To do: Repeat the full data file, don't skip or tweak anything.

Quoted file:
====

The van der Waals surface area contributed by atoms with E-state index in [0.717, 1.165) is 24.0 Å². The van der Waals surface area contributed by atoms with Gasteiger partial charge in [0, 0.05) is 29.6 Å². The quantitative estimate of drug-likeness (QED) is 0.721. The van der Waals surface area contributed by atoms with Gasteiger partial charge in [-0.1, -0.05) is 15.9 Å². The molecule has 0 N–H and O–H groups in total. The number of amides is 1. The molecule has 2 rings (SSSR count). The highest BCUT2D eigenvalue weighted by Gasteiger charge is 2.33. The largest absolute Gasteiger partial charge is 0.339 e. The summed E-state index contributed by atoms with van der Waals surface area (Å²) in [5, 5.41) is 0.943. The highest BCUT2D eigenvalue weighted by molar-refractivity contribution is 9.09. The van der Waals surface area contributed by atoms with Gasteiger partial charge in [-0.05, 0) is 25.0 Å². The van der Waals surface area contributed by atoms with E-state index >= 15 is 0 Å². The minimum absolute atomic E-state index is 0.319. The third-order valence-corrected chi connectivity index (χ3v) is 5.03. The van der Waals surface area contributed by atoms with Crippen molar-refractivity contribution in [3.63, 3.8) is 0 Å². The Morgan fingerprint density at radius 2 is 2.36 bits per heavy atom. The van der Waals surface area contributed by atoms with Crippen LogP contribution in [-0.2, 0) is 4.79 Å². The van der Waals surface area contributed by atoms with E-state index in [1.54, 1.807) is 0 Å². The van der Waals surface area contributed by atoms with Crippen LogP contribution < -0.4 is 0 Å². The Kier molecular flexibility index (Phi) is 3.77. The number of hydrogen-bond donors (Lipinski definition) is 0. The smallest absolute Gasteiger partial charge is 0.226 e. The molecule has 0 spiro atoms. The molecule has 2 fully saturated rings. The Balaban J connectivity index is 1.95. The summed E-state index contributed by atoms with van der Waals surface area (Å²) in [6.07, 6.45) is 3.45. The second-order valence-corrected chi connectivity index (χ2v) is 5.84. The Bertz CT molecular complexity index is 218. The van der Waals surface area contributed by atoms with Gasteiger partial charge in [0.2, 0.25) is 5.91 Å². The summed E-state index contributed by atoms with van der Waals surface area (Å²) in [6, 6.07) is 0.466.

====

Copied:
The van der Waals surface area contributed by atoms with E-state index in [0.717, 1.165) is 24.0 Å². The van der Waals surface area contributed by atoms with Gasteiger partial charge in [0, 0.05) is 29.6 Å². The quantitative estimate of drug-likeness (QED) is 0.721. The van der Waals surface area contributed by atoms with Gasteiger partial charge in [-0.1, -0.05) is 15.9 Å². The molecule has 0 N–H and O–H groups in total. The number of amides is 1. The molecule has 2 rings (SSSR count). The highest BCUT2D eigenvalue weighted by Gasteiger charge is 2.33. The largest absolute Gasteiger partial charge is 0.339 e. The summed E-state index contributed by atoms with van der Waals surface area (Å²) in [5, 5.41) is 0.943. The highest BCUT2D eigenvalue weighted by molar-refractivity contribution is 9.09. The van der Waals surface area contributed by atoms with Gasteiger partial charge in [-0.05, 0) is 25.0 Å². The van der Waals surface area contributed by atoms with E-state index >= 15 is 0 Å². The minimum absolute atomic E-state index is 0.319. The third-order valence-corrected chi connectivity index (χ3v) is 5.03. The van der Waals surface area contributed by atoms with Crippen molar-refractivity contribution in [3.63, 3.8) is 0 Å². The Morgan fingerprint density at radius 2 is 2.36 bits per heavy atom. The van der Waals surface area contributed by atoms with Crippen LogP contribution in [-0.2, 0) is 4.79 Å². The van der Waals surface area contributed by atoms with E-state index in [1.54, 1.807) is 0 Å². The van der Waals surface area contributed by atoms with Crippen LogP contribution < -0.4 is 0 Å². The Kier molecular flexibility index (Phi) is 3.77. The number of hydrogen-bond donors (Lipinski definition) is 0. The smallest absolute Gasteiger partial charge is 0.226 e. The molecule has 0 spiro atoms. The molecule has 2 fully saturated rings. The Balaban J connectivity index is 1.95. The summed E-state index contributed by atoms with van der Waals surface area (Å²) in [6.07, 6.45) is 3.45. The second-order valence-corrected chi connectivity index (χ2v) is 5.84. The Bertz CT molecular complexity index is 218. The van der Waals surface area contributed by atoms with Gasteiger partial charge in [0.2, 0.25) is 5.91 Å². The summed E-state index contributed by atoms with van der Waals surface area (Å²) in [6, 6.07) is 0.466.